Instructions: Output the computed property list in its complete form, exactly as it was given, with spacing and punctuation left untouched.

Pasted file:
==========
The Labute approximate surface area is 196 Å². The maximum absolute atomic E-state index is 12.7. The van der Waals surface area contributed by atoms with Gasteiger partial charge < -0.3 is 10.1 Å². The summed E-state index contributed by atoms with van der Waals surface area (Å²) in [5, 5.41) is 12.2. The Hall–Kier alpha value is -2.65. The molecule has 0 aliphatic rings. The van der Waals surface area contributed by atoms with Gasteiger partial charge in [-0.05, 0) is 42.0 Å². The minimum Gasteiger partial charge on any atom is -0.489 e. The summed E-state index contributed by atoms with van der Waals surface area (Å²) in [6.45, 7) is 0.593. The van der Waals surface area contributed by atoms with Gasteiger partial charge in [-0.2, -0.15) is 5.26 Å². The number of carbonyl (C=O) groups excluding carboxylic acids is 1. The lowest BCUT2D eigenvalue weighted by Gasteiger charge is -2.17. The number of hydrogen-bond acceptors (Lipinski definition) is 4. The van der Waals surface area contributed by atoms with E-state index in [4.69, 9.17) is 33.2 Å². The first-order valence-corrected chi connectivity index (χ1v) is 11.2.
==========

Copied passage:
The Labute approximate surface area is 196 Å². The maximum absolute atomic E-state index is 12.7. The van der Waals surface area contributed by atoms with Gasteiger partial charge < -0.3 is 10.1 Å². The summed E-state index contributed by atoms with van der Waals surface area (Å²) in [5, 5.41) is 12.2. The Hall–Kier alpha value is -2.65. The molecule has 0 aliphatic rings. The van der Waals surface area contributed by atoms with Gasteiger partial charge in [-0.05, 0) is 42.0 Å². The minimum Gasteiger partial charge on any atom is -0.489 e. The summed E-state index contributed by atoms with van der Waals surface area (Å²) in [6.45, 7) is 0.593. The van der Waals surface area contributed by atoms with Gasteiger partial charge in [-0.2, -0.15) is 5.26 Å². The number of carbonyl (C=O) groups excluding carboxylic acids is 1. The lowest BCUT2D eigenvalue weighted by Gasteiger charge is -2.17. The number of hydrogen-bond acceptors (Lipinski definition) is 4. The van der Waals surface area contributed by atoms with E-state index in [4.69, 9.17) is 33.2 Å². The first-order valence-corrected chi connectivity index (χ1v) is 11.2.